Shortly after being told I have Asperger's syndrome, I stood in front of 30-odd people, my work colleagues, telling them I have Asperger’s and what it means to them and to me. Some were like: "Meh, whatever!", some were busy looking their watches: "Is it lunchtime yet?" I could feel my job slowly ebbing away.
It was like crashing your car, in slow motion. You can see it coming but it takes its own sweet time. It wasn't my idea to make the disclosure, I hated doing it, and I really don't know what HR were thinking. (Does anyone, ever?)
My diagnosis had come about via a very non-standard route. During a course I attended I scored off the chart on a personality test in certain traits. At the end of the class and the teacher and I got talking. There were lots of questions along the lines of "Do I do this? Do I do that?"
Then she dropped the bomb. "I only do this as a stand-in for when the lecturer is not available. My day job is working with people who have ASD and I think you may have it."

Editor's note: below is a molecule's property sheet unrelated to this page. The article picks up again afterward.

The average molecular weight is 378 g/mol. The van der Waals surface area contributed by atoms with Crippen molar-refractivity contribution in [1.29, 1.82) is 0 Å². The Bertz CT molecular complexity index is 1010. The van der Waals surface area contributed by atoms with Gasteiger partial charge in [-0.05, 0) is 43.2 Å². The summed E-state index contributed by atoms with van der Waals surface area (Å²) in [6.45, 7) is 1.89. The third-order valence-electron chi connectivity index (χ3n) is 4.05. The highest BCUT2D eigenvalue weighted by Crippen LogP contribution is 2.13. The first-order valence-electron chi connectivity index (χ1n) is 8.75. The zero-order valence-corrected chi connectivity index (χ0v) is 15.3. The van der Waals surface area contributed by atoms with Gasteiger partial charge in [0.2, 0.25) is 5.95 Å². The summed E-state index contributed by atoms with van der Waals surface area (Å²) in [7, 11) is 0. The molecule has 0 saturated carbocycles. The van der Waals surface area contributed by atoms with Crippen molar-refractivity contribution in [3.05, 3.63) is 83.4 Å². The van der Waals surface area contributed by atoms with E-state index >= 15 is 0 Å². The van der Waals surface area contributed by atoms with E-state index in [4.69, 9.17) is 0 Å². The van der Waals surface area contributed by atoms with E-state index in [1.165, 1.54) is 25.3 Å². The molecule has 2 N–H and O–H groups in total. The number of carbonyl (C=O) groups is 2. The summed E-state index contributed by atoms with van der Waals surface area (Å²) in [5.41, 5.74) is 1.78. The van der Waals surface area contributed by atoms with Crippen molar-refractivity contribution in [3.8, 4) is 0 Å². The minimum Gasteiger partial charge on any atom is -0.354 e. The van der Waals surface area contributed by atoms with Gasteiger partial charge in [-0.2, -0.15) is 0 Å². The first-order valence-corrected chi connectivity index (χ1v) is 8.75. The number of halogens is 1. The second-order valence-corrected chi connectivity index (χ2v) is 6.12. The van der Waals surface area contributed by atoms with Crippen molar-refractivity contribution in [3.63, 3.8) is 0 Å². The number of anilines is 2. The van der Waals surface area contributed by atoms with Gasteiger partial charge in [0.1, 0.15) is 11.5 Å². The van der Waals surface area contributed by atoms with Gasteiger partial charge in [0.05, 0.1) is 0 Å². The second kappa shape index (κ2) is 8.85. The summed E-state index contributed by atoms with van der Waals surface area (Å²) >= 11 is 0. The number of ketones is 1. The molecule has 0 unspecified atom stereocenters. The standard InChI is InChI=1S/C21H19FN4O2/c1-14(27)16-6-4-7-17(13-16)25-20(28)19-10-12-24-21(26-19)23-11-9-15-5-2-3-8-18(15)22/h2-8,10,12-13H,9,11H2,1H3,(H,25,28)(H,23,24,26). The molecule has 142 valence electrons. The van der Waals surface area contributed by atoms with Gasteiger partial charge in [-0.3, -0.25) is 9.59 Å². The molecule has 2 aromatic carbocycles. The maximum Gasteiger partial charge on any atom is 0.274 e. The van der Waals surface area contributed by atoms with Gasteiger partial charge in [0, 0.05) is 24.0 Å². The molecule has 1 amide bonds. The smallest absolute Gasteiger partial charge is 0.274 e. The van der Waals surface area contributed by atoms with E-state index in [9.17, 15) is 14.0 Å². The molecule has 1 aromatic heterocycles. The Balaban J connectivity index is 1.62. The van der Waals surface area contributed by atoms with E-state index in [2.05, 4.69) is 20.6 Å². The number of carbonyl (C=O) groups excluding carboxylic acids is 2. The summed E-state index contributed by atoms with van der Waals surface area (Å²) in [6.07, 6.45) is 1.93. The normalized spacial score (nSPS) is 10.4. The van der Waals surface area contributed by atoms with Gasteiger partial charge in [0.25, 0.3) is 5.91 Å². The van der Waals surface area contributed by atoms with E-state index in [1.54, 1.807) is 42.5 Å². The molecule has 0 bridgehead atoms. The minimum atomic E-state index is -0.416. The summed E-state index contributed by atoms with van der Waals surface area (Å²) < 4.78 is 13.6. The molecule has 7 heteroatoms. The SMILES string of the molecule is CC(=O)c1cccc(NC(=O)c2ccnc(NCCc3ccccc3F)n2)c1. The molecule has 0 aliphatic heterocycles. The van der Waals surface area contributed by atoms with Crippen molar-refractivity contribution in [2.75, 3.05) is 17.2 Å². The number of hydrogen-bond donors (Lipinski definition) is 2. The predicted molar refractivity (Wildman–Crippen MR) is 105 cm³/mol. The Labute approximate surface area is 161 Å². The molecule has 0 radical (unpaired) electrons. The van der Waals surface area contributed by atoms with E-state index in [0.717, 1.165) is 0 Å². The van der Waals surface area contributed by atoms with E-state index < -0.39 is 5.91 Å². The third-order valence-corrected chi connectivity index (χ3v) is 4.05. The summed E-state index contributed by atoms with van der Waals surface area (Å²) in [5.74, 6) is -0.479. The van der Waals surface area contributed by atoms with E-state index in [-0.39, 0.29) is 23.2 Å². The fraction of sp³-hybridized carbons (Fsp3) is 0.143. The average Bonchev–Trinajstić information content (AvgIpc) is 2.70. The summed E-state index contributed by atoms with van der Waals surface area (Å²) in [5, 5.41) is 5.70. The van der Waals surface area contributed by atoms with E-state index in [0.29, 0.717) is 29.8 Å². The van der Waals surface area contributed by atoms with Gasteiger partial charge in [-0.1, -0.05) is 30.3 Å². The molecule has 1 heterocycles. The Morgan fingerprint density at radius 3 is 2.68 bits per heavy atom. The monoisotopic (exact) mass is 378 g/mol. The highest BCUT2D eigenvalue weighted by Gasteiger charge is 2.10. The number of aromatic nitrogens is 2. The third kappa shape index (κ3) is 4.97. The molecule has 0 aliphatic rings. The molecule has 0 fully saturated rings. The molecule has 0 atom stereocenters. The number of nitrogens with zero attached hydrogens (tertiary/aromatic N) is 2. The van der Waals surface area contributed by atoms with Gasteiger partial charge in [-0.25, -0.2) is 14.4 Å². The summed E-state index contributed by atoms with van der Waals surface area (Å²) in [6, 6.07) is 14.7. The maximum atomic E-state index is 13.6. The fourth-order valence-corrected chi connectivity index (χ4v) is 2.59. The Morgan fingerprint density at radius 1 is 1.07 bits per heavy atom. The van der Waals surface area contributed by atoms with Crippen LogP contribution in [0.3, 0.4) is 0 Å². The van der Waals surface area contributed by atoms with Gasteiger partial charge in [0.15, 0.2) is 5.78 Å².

On further questioning, as to her validity to make that call, it turned out she is one of the UK’s few specialists in the field of diagnosis. Fast-forward two months and I had more offers of help than I knew what to do with.
The outcome of all this was that within six months I was gone. My boss and I had never seen eye to eye, and this was the perfect way to get me out. Now he knew all my weaknesses, my Kryptonite, if you will, and could get me in an obsessive/defensive mood and then give me a hard time while I was still trying to fight my corner.
He would purposely drop things on me at the last minute and expect me to adjust everything to fit in the changes, and then complain because something else wasn't done. He would be purposely evasive and vague in his requests, for instance, he would organise a meeting and not tell me what was being discussed, among other gems, so I would fret and get obsessed about the meeting beforehand.